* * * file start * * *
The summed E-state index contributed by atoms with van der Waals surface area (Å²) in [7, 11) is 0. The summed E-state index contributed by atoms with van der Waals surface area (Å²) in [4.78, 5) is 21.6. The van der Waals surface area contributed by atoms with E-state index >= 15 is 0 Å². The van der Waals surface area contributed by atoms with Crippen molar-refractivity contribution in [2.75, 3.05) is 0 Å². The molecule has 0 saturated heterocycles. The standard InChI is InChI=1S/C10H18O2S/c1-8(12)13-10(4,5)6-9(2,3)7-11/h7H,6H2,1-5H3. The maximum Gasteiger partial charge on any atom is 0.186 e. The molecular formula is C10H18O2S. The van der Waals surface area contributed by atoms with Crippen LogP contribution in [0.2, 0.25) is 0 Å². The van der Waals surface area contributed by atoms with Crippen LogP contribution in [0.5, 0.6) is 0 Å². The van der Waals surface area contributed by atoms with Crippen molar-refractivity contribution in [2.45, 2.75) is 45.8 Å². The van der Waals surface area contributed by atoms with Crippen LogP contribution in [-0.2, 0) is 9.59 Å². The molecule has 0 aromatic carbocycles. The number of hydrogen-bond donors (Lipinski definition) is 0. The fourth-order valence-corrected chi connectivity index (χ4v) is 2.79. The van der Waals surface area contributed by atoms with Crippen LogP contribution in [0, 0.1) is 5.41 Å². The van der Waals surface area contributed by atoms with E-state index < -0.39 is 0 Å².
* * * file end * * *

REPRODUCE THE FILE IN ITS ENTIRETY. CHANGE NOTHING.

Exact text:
The summed E-state index contributed by atoms with van der Waals surface area (Å²) in [7, 11) is 0. The summed E-state index contributed by atoms with van der Waals surface area (Å²) in [4.78, 5) is 21.6. The van der Waals surface area contributed by atoms with E-state index >= 15 is 0 Å². The van der Waals surface area contributed by atoms with Crippen molar-refractivity contribution in [2.75, 3.05) is 0 Å². The molecule has 0 saturated heterocycles. The standard InChI is InChI=1S/C10H18O2S/c1-8(12)13-10(4,5)6-9(2,3)7-11/h7H,6H2,1-5H3. The maximum Gasteiger partial charge on any atom is 0.186 e. The molecular formula is C10H18O2S. The van der Waals surface area contributed by atoms with Crippen LogP contribution in [0.2, 0.25) is 0 Å². The van der Waals surface area contributed by atoms with Crippen LogP contribution in [0.5, 0.6) is 0 Å². The van der Waals surface area contributed by atoms with Crippen molar-refractivity contribution in [2.45, 2.75) is 45.8 Å². The van der Waals surface area contributed by atoms with Crippen LogP contribution in [-0.2, 0) is 9.59 Å². The molecule has 0 aromatic carbocycles. The number of hydrogen-bond donors (Lipinski definition) is 0. The fourth-order valence-corrected chi connectivity index (χ4v) is 2.79. The van der Waals surface area contributed by atoms with Crippen LogP contribution in [0, 0.1) is 5.41 Å². The van der Waals surface area contributed by atoms with E-state index < -0.39 is 0 Å².